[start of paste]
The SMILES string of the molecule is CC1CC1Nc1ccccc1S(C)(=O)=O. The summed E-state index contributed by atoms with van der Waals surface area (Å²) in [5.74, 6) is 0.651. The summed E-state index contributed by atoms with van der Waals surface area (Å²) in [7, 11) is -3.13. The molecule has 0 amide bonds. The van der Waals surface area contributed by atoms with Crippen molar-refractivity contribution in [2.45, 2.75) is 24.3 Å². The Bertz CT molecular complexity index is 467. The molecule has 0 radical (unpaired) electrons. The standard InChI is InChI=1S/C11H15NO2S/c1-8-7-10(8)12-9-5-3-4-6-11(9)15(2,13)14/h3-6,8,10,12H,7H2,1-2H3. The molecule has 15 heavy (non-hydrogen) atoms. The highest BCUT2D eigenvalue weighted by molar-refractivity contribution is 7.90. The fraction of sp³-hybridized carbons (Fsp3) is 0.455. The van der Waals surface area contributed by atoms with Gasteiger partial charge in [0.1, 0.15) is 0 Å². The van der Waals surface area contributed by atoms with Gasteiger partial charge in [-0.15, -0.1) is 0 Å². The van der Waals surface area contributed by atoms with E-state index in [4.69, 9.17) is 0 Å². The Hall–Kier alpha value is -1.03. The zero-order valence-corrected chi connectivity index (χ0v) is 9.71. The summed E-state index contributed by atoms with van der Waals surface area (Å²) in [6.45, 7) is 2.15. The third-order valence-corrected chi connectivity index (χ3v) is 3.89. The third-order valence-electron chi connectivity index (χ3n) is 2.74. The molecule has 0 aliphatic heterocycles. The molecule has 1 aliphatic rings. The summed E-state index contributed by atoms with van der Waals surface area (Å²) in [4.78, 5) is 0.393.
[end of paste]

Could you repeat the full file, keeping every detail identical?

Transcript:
The SMILES string of the molecule is CC1CC1Nc1ccccc1S(C)(=O)=O. The summed E-state index contributed by atoms with van der Waals surface area (Å²) in [5.74, 6) is 0.651. The summed E-state index contributed by atoms with van der Waals surface area (Å²) in [7, 11) is -3.13. The molecule has 0 amide bonds. The van der Waals surface area contributed by atoms with Crippen molar-refractivity contribution in [2.45, 2.75) is 24.3 Å². The Bertz CT molecular complexity index is 467. The molecule has 0 radical (unpaired) electrons. The standard InChI is InChI=1S/C11H15NO2S/c1-8-7-10(8)12-9-5-3-4-6-11(9)15(2,13)14/h3-6,8,10,12H,7H2,1-2H3. The molecule has 15 heavy (non-hydrogen) atoms. The highest BCUT2D eigenvalue weighted by molar-refractivity contribution is 7.90. The fraction of sp³-hybridized carbons (Fsp3) is 0.455. The van der Waals surface area contributed by atoms with Gasteiger partial charge in [0.1, 0.15) is 0 Å². The van der Waals surface area contributed by atoms with Gasteiger partial charge in [-0.15, -0.1) is 0 Å². The van der Waals surface area contributed by atoms with E-state index in [4.69, 9.17) is 0 Å². The Hall–Kier alpha value is -1.03. The zero-order valence-corrected chi connectivity index (χ0v) is 9.71. The summed E-state index contributed by atoms with van der Waals surface area (Å²) in [6.45, 7) is 2.15. The third-order valence-corrected chi connectivity index (χ3v) is 3.89. The third-order valence-electron chi connectivity index (χ3n) is 2.74. The molecule has 0 aliphatic heterocycles. The molecule has 1 aliphatic rings. The summed E-state index contributed by atoms with van der Waals surface area (Å²) in [4.78, 5) is 0.393.